Private School

      Comments Off on Private School

For better or worse, the moment that Phoebe Cates went topless in Fast Times At Ridgemont High (1982) became a cultural touchstone for a generation. Although not significant enough a moment to serve as a reference point on the show Stranger Things, the scene where Betsy Russell rides a horse topless in Private School (1983) is equally associated with the youth culture of the eighties. These images of objectification of the female body by the masculine gaze reiterate the conservatism of the Reagan era and the rampant misogyny of the Hollywood machine.

The film Private School is motivated by nothing more than creating these kinds of sleazy spectacles. Private School isn’t a film about rival high school students Phoebe Cates and Betsy Russell so much as it is about how these girls are viewed by the males in the film and the audience. Every woman in Private School is treated within the image complex of the film as little more than a sexual object with which Matthew Modine and his buddies can play. The bawdy sexual comedy of Roger Corman’s exploitation films found themselves appropriated by mainstream cinema as the centerpiece of teen comedies. John Hughes’ success with the teenage demographic is largely due to the fact that his films are a direct and anti-sex reaction to pictures like Private School.

It goes without saying that very little ages well in a film like Private School. The best case scenario for the comical bits in a film like this is that maybe only a few gags get a laugh. But Private School is decidedly unfunny, witless, and totally dull. None of the jokes land at all. Of course, this isn’t helped at all by the schizophrenia of the narrative where half the film is a passionless romantic drama about Cates and Modine while the other half of Private School is a succession of sexualized set pieces built around Russell’s breasts. It’s a dichotomy with no thematic link where if it weren’t for the recurring performers Private School would feel like two disparate films that had been cut together.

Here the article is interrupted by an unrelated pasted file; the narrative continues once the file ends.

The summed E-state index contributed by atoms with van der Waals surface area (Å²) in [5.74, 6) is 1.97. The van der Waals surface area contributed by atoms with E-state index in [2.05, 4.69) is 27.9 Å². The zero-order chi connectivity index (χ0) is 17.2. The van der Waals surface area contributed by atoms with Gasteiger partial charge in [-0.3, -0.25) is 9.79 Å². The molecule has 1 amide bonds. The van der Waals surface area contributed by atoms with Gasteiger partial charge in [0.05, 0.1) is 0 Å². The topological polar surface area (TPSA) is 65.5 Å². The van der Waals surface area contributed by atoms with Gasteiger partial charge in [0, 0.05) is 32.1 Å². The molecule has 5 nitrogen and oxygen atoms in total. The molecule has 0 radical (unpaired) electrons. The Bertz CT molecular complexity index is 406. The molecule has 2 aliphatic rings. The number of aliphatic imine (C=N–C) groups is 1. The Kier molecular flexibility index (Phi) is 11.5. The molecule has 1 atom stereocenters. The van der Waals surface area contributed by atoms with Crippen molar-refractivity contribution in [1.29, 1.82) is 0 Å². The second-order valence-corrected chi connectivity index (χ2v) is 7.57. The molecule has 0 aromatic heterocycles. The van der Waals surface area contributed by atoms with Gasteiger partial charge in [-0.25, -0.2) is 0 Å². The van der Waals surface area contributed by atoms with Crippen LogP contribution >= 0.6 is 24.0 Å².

Perhaps the most frustrating thing about Private School is that it had so much potential. When Sylvia Kristel’s name appears in the opening credits as the sex education teacher one anticipates some rather risqué reflexive humor that will no doubt draw on the iconic actor’s legendary role as the title character in Emmanuelle (1974). But Kristel’s casting is all the joke is. Each of Kristel’s subsequent scenes in Private School simply reiterates the joke that is inherent in that opening title card. Ray Walston is given more to do but his role as a horny chauffeur barely exploits his comedic gifts at all.

Private School (in all its derivative, hum-drum, horn-ball glory) was a quick cash-in by Universal Pictures after the surprise success of Private Lessons (1981). The studio threw some financing at the writers, director and producer to create another sex comedy and what they got was a pretty pedestrian picture that affirms Cates’ “girl next door” status and Betsy Russell’s image as a sex icon. It hardly seems worth the investment all things considered.